Monday, January 28, 2013

A Novel Approach - The Next Big Thing

I was recently contacted by my friend Bernadette Geyer, whose new book of poems, The Scabbard of Her Throat, will be published this year by The Word Works [], and tagged to participate in the blog interview,  The Next Big Thing.  The format is simple; answer ten questions about a just recently completed or current writing project.  I have chosen the draft manuscript of my first novel.

Ten Interview Questions for the “Next Big Thing”:

1.   What is your working title of your book (or story)?

An Unheard Whisper.  The title is taken from 1 Kings 19:12.  “And after the earthquake there was a fire, but the Lord was not in the fire.  And after the fire there was the sound of a gentle whisper.”

2.   Where did the idea come from for the book?

I took a spur of the moment road trip to Halifax, Nova Scotia during the summer of 2011 at which time I came up with the germ of an idea for a novel.  I returned to Halifax in early 2012 when I explored the possibilities further and began to map out in my mind where I wanted the story to go.  For the past year I have been outlining the chapters and drafting character studies and narrative summaries.  Now I am writing and hope to finish this year.

3.   What genre does your book fall under?
It is a novel - a Bildungsroman - constructed of several books.  I would consider it more literary than popular fiction.

4.   Which actors would you choose to play your characters in a movie rendition?

There are a great many characters in the novel covering a period of time from 1914 through 2001.  Much of the narrative is set in the late 1990s in Europe, Canada and New England.  I see the main characters from this period being played by Matt Damon as Geoffrey Kingston, Jennifer Lawrence as Susanna Emerson, Shawna Waldron (she played the daughter in The American President [1995]) as Kelly O’Shaunessy, and Anthony Hopkins as Professor Duncan Massey.  There are a series of flashbacks to World War I and the great Halifax Explosion of December 6, 1917 and its aftermath.  These are peopled with a rich variety of characters, and my wife insists that one of them should be played by George Clooney.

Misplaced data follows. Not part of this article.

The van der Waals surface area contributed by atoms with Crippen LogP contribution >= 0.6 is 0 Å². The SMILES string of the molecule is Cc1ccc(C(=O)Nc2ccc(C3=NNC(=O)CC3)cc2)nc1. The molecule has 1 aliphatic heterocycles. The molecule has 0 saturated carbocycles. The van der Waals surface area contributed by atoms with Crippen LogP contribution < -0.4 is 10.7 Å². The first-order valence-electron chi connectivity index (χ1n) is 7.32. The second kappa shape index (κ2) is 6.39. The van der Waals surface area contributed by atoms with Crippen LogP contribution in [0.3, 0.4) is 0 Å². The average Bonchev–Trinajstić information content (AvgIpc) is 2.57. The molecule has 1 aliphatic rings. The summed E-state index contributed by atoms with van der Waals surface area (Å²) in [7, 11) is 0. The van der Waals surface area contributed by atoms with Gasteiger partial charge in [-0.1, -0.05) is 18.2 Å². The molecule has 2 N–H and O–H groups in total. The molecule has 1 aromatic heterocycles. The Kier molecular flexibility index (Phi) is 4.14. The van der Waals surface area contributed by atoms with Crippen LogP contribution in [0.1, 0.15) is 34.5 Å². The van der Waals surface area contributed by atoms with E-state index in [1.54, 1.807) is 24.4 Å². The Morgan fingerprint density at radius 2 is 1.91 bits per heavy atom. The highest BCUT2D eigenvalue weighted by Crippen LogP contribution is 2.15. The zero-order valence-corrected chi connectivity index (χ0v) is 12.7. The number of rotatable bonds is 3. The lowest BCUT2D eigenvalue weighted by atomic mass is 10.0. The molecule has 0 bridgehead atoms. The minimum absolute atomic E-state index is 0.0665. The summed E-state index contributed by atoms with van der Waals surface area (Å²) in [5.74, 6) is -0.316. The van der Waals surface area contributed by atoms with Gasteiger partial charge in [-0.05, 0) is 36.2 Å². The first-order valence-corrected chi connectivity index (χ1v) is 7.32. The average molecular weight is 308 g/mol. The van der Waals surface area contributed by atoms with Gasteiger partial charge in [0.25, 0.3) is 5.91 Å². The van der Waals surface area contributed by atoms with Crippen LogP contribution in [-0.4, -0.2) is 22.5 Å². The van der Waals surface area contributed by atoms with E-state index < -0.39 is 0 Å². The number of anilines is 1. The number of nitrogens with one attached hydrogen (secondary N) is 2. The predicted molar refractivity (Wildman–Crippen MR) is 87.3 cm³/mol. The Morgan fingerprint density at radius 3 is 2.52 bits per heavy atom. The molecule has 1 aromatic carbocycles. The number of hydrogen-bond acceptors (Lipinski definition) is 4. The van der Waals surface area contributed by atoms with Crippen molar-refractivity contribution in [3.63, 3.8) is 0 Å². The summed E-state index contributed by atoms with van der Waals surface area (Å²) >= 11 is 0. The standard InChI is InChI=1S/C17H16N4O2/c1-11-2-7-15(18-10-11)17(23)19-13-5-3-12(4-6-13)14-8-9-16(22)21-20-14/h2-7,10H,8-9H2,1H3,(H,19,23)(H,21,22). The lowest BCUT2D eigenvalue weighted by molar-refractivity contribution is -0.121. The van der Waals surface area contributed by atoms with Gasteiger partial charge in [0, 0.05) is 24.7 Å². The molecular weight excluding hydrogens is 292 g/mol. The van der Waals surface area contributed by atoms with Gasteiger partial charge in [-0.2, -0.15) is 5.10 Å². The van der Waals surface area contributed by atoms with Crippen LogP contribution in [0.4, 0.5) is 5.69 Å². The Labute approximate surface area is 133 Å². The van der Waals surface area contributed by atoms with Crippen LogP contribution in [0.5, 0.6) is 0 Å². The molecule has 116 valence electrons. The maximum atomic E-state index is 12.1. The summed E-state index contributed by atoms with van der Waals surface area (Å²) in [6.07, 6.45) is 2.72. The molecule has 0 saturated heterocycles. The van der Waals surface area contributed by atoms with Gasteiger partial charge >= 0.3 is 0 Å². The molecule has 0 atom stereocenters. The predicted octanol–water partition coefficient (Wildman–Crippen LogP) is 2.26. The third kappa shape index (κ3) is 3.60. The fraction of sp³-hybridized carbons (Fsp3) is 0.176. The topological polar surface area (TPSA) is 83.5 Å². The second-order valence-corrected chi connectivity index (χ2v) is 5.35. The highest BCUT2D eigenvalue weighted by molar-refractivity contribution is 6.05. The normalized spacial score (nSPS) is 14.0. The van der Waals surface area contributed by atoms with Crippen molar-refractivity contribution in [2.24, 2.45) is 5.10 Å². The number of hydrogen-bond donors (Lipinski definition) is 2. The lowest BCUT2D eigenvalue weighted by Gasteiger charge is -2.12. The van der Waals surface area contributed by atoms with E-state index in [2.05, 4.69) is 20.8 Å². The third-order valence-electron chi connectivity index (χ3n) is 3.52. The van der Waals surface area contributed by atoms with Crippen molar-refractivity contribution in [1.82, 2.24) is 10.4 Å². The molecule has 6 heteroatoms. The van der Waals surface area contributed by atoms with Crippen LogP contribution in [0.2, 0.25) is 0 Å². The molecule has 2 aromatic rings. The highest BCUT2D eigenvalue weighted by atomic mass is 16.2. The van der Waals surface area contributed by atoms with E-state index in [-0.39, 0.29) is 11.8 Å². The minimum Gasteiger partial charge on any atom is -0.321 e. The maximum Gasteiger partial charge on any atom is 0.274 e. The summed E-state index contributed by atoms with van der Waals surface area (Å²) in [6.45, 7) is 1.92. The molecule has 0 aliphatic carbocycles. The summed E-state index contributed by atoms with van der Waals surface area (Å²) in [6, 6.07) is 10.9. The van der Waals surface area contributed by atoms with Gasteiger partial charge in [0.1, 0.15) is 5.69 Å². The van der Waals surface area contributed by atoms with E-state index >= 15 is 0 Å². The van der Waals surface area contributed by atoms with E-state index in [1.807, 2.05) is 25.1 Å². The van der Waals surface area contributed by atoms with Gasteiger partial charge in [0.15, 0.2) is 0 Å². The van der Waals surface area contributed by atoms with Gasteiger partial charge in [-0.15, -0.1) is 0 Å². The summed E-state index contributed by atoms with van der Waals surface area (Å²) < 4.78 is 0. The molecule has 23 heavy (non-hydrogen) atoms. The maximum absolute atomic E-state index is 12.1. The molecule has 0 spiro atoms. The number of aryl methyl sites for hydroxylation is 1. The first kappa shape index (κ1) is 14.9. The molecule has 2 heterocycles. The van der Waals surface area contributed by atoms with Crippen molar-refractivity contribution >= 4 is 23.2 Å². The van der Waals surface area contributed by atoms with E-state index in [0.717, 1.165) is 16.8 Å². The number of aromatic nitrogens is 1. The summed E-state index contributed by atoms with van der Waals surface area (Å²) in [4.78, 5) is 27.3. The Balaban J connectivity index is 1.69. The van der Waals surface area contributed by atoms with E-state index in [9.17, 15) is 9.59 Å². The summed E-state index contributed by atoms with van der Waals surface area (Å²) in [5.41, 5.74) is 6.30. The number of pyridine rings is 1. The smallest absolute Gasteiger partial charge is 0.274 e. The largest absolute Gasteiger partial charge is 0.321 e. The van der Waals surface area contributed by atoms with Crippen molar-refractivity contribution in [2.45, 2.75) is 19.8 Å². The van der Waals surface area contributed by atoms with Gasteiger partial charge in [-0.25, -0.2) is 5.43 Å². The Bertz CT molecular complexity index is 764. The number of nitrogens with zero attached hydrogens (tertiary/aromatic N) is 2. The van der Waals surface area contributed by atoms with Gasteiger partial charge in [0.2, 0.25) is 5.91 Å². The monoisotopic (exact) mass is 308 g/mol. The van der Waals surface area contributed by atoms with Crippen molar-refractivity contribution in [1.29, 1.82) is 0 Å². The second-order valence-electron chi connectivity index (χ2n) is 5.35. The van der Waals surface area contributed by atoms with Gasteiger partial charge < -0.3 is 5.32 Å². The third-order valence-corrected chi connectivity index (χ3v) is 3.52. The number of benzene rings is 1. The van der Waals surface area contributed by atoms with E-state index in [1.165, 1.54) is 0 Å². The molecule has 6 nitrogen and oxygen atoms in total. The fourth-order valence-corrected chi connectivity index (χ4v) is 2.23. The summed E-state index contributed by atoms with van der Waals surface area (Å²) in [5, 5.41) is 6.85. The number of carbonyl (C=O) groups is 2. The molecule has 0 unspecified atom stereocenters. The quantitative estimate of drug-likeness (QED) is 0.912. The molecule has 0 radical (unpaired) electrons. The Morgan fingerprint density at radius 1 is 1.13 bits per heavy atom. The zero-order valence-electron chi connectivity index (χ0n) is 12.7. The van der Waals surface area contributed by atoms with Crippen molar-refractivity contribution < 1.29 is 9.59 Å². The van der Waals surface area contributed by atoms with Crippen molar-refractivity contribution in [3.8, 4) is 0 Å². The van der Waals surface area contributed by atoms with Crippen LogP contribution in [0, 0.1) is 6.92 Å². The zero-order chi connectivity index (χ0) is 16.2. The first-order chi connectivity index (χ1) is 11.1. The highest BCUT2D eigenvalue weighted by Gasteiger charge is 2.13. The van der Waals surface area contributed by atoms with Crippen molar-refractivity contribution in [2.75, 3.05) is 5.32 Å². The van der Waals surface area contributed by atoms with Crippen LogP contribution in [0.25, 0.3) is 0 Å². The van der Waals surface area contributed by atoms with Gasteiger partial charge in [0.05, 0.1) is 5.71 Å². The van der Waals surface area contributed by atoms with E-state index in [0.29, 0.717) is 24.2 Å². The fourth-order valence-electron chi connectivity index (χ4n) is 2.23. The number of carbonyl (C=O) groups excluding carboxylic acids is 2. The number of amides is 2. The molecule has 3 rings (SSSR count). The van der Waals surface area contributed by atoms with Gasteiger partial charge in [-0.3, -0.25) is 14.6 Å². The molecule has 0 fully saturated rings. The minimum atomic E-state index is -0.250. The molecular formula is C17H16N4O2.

5.   What is the one-sentence synopsis of your book?
The main story line revolves around Geoffrey Kingston, a historian attempting to write a book about the Halifax Explosion of 1917.

6.   Will your book be self-published or represented by an agency?
I hope to publish through an established publishing house or small press.

7.   How long did it take you to write the first draft of your manuscript?
I am currently deep in that process.

8.   What other books would you compare this story to within your genre?
Hugh MacLennan’s Barometer Rising (1941), Robert MacNeil’s The Burden of Desire (1992), and Jennie Marsland’s Shattered (2011).  All three of these novels, written by Canadian authors, use the Halifax explosion as a focal point of the narrative although their individual denouements are widely varied.  As far as I know, I am the first to construct a novel on the subject from a mostly American perspective.

9.   Who or what inspired you to write this book?
My visits to Halifax, Nova Scotia over the past year and a half (and another one in the planning stages) and my readings on the Halifax explosion and its place in modern Canadian history and culture.

10.  What else about your book might pique the reader's interest?
They might find the balancing of foreshadowing and flashbacks interesting as they both lend verisimilitude to the suffering of the people of Canada, and especially Halifax, during World War I.

I, in turn, have tagged Miles David Moore [] who will post next week.

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